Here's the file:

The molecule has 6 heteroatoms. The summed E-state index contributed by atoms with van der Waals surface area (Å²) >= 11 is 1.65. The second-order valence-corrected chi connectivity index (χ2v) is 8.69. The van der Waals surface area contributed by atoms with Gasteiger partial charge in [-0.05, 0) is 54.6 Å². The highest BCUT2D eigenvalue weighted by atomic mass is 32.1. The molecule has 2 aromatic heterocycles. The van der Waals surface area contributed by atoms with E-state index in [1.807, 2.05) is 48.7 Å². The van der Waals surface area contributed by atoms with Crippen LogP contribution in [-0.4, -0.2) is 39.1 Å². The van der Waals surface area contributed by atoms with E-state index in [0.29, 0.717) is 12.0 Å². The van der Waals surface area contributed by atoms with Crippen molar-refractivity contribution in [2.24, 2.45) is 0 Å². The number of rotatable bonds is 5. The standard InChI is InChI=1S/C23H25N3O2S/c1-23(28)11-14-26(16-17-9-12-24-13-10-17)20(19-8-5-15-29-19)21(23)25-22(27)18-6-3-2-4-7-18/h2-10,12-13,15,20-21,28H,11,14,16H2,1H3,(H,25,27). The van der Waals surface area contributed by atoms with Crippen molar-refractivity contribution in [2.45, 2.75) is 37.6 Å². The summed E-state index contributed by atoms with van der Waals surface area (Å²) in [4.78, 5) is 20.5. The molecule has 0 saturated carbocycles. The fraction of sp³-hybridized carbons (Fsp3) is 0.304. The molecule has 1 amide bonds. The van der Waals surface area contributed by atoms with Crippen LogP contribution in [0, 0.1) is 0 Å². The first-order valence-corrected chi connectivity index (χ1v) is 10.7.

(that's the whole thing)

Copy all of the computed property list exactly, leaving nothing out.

The molecule has 6 heteroatoms. The summed E-state index contributed by atoms with van der Waals surface area (Å²) >= 11 is 1.65. The second-order valence-corrected chi connectivity index (χ2v) is 8.69. The van der Waals surface area contributed by atoms with Gasteiger partial charge in [-0.05, 0) is 54.6 Å². The highest BCUT2D eigenvalue weighted by atomic mass is 32.1. The molecule has 2 aromatic heterocycles. The van der Waals surface area contributed by atoms with E-state index in [1.807, 2.05) is 48.7 Å². The van der Waals surface area contributed by atoms with Crippen LogP contribution in [-0.4, -0.2) is 39.1 Å². The van der Waals surface area contributed by atoms with E-state index in [0.29, 0.717) is 12.0 Å². The van der Waals surface area contributed by atoms with Crippen molar-refractivity contribution in [2.24, 2.45) is 0 Å². The number of rotatable bonds is 5. The standard InChI is InChI=1S/C23H25N3O2S/c1-23(28)11-14-26(16-17-9-12-24-13-10-17)20(19-8-5-15-29-19)21(23)25-22(27)18-6-3-2-4-7-18/h2-10,12-13,15,20-21,28H,11,14,16H2,1H3,(H,25,27). The van der Waals surface area contributed by atoms with Crippen molar-refractivity contribution in [2.45, 2.75) is 37.6 Å². The summed E-state index contributed by atoms with van der Waals surface area (Å²) in [4.78, 5) is 20.5. The molecule has 0 saturated carbocycles. The fraction of sp³-hybridized carbons (Fsp3) is 0.304. The molecule has 1 amide bonds. The van der Waals surface area contributed by atoms with Crippen LogP contribution in [0, 0.1) is 0 Å². The first-order valence-corrected chi connectivity index (χ1v) is 10.7.